Buoy One in Westhampton is hot. And for two reasons. One, it seemed to be filled with a lot of regulars, and I’m always surprised to see a restaurant with a crowd on an off-season Monday, regardless of the place. Two, the dishes were served at the perfect temperature, which, combined with the inventive flavors, was exactly what I wanted on a cool fall night.
I entered Buoy One and immediately felt at home in the dark wood interior. My booth had a great view of one of the two flat-screen televisions at the bar, and I was tempted to start my meal with a pumpkin beer from the Fire Island Beer Co. A good choice, as it was served with a brown sugar rim. One of the many pleasures of fall.
A quick glance at the menu revealed that Buoy One, while best known for its seafood, has something for everyone to enjoy. Chef Dave revealed that he has tried to make his restaurant a family friendly place that people could adopt as their top neighborhood eatery. From Dan’s Best of the Best Lobster Dinner 2011 to Asian-inspired entrees, daily specials and the more casual fried seafood baskets, Chef Dave’s extensive menu indicates that he has achieved his goal.
Celebrating its two-year anniversary in December, the Westhampton restaurant is the second addition to the Buoy One family. Their flagship location is in Riverhead. The two locales have similar menus, but the Westhampton Buoy One has a larger kitchen with a grill. This allows for a wider range of dining options, including steak and grilled fish.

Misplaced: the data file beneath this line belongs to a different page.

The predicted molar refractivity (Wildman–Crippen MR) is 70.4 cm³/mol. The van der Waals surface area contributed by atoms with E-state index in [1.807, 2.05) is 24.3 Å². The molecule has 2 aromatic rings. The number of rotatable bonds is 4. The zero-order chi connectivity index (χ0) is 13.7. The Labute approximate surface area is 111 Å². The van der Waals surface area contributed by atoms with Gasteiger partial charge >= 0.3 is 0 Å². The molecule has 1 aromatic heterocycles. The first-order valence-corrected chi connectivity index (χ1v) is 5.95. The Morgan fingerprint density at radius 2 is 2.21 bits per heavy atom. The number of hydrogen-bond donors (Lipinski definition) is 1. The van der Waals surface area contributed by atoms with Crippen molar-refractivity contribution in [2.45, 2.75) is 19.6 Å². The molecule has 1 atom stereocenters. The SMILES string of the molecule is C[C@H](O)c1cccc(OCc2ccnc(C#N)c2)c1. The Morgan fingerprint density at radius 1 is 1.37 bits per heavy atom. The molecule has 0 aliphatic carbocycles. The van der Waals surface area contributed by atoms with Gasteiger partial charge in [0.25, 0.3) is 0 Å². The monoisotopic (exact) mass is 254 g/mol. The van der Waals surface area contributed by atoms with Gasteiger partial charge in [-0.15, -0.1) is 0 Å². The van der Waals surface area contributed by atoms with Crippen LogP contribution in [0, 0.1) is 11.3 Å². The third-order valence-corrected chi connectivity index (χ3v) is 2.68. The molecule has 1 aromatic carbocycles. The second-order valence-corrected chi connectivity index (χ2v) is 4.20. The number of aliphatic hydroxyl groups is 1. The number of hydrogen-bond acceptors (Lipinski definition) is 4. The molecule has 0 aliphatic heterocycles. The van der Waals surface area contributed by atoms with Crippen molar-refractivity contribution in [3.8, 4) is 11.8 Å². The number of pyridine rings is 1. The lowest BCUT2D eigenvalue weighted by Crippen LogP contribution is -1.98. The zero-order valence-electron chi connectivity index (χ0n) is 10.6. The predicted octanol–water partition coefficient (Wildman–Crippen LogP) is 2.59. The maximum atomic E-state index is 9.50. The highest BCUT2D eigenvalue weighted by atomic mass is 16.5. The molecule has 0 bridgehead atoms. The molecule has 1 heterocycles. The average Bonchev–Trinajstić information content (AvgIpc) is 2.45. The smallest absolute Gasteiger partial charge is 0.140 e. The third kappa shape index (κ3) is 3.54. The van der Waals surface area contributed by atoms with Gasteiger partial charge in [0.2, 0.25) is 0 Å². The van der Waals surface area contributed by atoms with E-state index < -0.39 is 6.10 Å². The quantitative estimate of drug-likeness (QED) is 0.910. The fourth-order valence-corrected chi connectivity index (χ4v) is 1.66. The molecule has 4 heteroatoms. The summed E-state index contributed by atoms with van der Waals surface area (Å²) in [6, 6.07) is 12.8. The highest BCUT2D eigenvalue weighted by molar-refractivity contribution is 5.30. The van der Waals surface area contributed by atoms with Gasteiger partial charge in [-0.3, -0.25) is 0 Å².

I began my meal with an appetizer off of the specials board, recommended by my server Lisa—chicken cabbage dumplings. Served hot with a carrot and spinach salad, they were light enough to leave room for the main entrée, but hearty enough to satisfy my taste for comfort food. The soy sauce also had a nice subtle spice to it, and when combined with the sweet ginger dressing on the salad, the whole dish was a mix of unique flavors.
For an entrée, I decided to try out the perks of the new kitchen and went with the grilled salmon, which is topped with an onion marmalade and served over beluga lentils and broccoli rabe. A tuna option on the specials menu was served with the same sauce and sides, but there’s something about salmon that makes it hard for me to refuse.
The salmon was lightly grilled and went well with the flavors of the fresh broccoli rabe. It was prepared simply, and the sweet onion flavor was allowed to come out without being overwhelming. And, I enjoyed the kick that a fresh squeezed lemon, included on the side, gave the meal overall.
Also on the specials menu was a grilled whole Mediterranean sea bass served with roasted potatoes and asparagus. Though initially only the preferred dish of the adventurous—there’s something imposing about a whole fish that may frighten timid diners—Lisa noted that it has quickly climbed the ranks and is now one of the restaurant’s most popular dishes of all.
Also on the list of must-tries: an almond-crusted flounder with whipped sweet potatoes and steamed broccoli; and, of course, the lobster dinner. Lobster lovers can have their choice of preparation: steamed, baked or, perhaps most salivating, stuffed with crab meat.
Buoy One is open year round, seven days a week for lunch, dinner, cocktails, catering—offering full service clambakes and shore dinners—and takeout. Every Thursday in December and on Sunday, December 23, Buoy One will host a “Night of Seven Fishes.” The event pays homage to the Italian holiday tradition of the Feast of Seven Fishes, held annually on Christmas Eve. Buoy One’s version features seven courses and unlimited house wine for $42. Delicioso!
Buoy One, 62 Montauk Highway, Westhampton, phone 631-998-3808; and 1175 West Main Street, Riverhead, phone 631-208-9737 or visit Buoyone.com.